For Women, the Benefits of Insurance Outweigh Its Costs

The value of the free birth control, pap smears, and screenings women would get for free is more than the price of a mid-range plan, a new study finds.
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The so-called "Young Invincibles" get their name from the fact that many under-30s say they won't sign up for health insurance by the March 31 deadline because they're already healthy.

That may be true, but if they're women, they might be leaving money on the table.

For young women who qualify for subsidies, the free benefits of insurance offset the cost of paying for it, according to a new analysis from Nerdwallet, a consumer financial education site.

The company calculated that for a 27-year-old who earns an income of $25,000, the cost of a silver insurance plan will be approximately $1,740 per year, and a bronze plan will cost approximately $1,116 per year

But that cost is cancelled out by the range of women's preventative health services that all insurance plans must now cover. For example, while a year's supply of Yasmin birth control would normally have cost women $744, it's now free for those with insurance under Obamacare. Nerdwallet estimated the value of some of the more common health screenings and services for women across five cities. Because the cost of doctors' visits vary regionally, an insured woman in Houston would save about $1,215 a year, while one in New York would save roughly $1,247:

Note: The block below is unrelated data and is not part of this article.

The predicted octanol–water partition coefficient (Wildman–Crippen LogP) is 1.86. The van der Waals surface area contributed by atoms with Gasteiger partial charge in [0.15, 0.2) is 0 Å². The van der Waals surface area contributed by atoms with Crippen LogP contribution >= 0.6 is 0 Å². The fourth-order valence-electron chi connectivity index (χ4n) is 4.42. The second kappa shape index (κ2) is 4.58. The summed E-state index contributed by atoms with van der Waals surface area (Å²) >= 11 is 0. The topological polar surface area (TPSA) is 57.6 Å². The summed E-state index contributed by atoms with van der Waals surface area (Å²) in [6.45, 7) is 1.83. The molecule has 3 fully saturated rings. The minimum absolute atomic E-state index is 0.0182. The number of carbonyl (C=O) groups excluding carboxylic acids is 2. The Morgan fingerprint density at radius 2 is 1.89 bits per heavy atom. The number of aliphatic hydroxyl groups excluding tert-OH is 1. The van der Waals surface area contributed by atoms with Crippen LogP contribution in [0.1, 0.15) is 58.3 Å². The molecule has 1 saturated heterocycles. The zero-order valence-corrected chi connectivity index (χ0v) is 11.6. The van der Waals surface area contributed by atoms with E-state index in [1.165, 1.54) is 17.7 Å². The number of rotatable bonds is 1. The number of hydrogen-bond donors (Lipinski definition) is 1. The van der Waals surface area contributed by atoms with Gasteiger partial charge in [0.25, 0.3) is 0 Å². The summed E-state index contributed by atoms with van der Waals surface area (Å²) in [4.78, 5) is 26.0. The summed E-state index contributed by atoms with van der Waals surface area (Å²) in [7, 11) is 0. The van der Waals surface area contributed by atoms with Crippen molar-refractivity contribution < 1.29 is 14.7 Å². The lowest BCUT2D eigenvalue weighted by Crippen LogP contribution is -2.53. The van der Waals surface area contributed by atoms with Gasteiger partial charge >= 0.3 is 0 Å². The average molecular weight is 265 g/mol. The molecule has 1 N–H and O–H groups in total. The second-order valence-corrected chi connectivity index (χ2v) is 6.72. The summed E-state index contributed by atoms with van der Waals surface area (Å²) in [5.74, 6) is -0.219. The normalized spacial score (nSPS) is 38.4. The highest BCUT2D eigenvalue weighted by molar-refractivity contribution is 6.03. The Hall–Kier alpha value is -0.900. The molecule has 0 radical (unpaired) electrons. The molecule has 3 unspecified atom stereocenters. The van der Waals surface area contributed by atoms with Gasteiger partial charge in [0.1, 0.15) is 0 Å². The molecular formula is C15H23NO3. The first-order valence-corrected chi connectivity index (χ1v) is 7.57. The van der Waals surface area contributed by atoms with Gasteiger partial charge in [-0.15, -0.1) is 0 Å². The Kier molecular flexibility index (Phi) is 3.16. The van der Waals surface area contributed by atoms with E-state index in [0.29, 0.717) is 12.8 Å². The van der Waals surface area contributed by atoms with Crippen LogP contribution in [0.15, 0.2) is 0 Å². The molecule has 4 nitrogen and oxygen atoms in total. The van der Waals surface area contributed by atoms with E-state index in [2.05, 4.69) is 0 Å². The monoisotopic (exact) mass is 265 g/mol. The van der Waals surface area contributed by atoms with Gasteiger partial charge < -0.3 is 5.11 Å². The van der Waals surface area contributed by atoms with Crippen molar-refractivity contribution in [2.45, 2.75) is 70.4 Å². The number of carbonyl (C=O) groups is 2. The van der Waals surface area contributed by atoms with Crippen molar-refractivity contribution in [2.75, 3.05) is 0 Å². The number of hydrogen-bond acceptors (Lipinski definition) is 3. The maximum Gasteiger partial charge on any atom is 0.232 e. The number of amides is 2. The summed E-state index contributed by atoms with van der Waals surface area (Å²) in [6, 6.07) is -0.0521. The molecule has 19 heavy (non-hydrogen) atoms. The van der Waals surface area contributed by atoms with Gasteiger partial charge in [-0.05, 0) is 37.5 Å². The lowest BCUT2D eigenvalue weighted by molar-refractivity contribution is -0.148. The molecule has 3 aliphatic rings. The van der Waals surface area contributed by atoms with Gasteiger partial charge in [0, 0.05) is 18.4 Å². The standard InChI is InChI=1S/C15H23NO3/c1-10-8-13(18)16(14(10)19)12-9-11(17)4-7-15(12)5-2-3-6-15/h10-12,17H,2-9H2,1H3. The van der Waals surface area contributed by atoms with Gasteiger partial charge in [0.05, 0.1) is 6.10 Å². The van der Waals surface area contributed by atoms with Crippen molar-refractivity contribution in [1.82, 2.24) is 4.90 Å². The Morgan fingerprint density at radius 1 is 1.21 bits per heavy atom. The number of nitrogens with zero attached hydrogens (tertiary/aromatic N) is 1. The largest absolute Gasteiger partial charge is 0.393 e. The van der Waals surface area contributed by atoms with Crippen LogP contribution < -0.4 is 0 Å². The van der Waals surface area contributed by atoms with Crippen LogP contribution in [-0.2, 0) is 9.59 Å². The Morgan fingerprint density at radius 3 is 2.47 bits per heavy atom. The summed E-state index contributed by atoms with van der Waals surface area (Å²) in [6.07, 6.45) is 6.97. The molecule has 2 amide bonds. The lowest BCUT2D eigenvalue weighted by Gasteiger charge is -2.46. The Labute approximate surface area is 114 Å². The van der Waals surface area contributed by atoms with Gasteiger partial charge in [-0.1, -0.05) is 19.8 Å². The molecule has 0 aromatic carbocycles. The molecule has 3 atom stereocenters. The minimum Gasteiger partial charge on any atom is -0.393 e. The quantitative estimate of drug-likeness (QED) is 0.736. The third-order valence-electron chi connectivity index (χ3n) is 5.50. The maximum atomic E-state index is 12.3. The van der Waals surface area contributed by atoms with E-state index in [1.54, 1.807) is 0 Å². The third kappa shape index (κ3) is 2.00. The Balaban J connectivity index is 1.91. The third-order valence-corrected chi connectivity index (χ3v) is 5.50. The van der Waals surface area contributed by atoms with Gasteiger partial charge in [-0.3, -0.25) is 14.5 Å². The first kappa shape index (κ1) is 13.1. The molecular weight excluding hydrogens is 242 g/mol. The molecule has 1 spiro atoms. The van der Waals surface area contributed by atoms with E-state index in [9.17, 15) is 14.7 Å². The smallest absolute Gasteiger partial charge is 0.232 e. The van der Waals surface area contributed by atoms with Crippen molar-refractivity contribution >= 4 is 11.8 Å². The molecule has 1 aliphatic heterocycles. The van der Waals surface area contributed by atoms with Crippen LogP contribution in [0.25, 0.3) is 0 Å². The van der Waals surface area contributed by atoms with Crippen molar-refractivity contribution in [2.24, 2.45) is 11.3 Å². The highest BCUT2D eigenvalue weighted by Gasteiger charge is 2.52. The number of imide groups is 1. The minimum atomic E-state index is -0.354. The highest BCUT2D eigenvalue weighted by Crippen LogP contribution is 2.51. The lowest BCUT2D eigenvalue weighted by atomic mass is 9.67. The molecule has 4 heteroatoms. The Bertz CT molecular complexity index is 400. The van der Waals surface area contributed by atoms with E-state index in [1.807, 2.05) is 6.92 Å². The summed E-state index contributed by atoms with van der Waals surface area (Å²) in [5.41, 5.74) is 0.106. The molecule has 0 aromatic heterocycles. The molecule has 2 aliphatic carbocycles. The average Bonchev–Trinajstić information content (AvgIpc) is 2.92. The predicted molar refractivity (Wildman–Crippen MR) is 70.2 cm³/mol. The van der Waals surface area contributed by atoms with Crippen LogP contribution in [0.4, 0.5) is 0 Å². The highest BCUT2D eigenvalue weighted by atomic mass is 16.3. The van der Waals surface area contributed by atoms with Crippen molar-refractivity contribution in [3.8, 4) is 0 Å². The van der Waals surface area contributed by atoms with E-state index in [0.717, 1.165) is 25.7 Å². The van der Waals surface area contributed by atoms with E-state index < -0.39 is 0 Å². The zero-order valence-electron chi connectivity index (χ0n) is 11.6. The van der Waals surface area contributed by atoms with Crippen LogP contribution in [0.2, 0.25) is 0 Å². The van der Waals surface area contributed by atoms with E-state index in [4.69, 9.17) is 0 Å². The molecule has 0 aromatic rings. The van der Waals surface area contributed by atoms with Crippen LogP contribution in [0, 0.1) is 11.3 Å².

For the analysis, Nerdwallet used HHS data to calculate average premiums, AMA and Medicare data for the out-of-pocket costs, and GoodRX data for the cost of Yasmin. You can see the full methodology here. 

Of course, if you're not on birth control and don't get pap smears, because "Extreme Private-Parts Danger" is your middle name, you would probably not reap these rewards. And it's worth noting that a 27-year-old who makes more than the cutoff for the federal subsidies, or about $46,680, would actually pay considerably more for a silver plan: about $2,500 per year. 

But remember, that price includes all medical care. It covers all of the free women's services listed above and all of your fell-off-my-bike, what-is-this-rash, why-won't-this-migraine-go-away medical concerns.

You can't put a price on knowing it's not herpes—but if you did it would be $214 a month for the second-lowest price mid-tier plan without a subsidy.

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Olga Khazan is a staff writer at The Atlantic, where she covers health.

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